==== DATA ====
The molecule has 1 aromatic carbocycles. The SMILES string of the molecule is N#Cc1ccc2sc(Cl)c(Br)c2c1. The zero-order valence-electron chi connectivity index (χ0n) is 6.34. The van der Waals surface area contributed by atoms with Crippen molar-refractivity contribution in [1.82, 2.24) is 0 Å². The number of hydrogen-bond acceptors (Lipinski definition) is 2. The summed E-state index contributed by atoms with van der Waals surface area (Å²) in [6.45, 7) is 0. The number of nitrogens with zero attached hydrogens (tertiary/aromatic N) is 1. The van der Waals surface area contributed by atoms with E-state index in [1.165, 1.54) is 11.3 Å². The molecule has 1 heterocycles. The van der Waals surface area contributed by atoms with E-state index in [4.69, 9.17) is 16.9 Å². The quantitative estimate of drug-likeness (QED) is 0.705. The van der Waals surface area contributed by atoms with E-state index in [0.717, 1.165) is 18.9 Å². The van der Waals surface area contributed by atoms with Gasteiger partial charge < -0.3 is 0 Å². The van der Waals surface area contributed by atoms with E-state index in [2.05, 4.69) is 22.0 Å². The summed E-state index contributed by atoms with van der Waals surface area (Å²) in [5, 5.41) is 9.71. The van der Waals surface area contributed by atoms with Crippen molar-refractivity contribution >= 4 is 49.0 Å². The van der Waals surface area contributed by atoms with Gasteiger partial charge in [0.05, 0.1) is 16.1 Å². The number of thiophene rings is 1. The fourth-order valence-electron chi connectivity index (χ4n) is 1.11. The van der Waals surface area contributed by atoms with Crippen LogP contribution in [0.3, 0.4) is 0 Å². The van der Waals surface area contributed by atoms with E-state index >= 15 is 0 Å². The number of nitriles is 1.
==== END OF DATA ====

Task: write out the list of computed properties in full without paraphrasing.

The molecule has 1 aromatic carbocycles. The SMILES string of the molecule is N#Cc1ccc2sc(Cl)c(Br)c2c1. The zero-order valence-electron chi connectivity index (χ0n) is 6.34. The van der Waals surface area contributed by atoms with Crippen molar-refractivity contribution in [1.82, 2.24) is 0 Å². The number of hydrogen-bond acceptors (Lipinski definition) is 2. The summed E-state index contributed by atoms with van der Waals surface area (Å²) in [6.45, 7) is 0. The number of nitrogens with zero attached hydrogens (tertiary/aromatic N) is 1. The van der Waals surface area contributed by atoms with E-state index in [1.165, 1.54) is 11.3 Å². The molecule has 1 heterocycles. The van der Waals surface area contributed by atoms with E-state index in [4.69, 9.17) is 16.9 Å². The quantitative estimate of drug-likeness (QED) is 0.705. The van der Waals surface area contributed by atoms with E-state index in [0.717, 1.165) is 18.9 Å². The van der Waals surface area contributed by atoms with Gasteiger partial charge < -0.3 is 0 Å². The van der Waals surface area contributed by atoms with E-state index in [2.05, 4.69) is 22.0 Å². The summed E-state index contributed by atoms with van der Waals surface area (Å²) in [5, 5.41) is 9.71. The van der Waals surface area contributed by atoms with Crippen molar-refractivity contribution >= 4 is 49.0 Å². The van der Waals surface area contributed by atoms with Gasteiger partial charge in [0.05, 0.1) is 16.1 Å². The number of thiophene rings is 1. The fourth-order valence-electron chi connectivity index (χ4n) is 1.11. The van der Waals surface area contributed by atoms with Crippen LogP contribution in [0.3, 0.4) is 0 Å². The van der Waals surface area contributed by atoms with E-state index >= 15 is 0 Å². The number of nitriles is 1.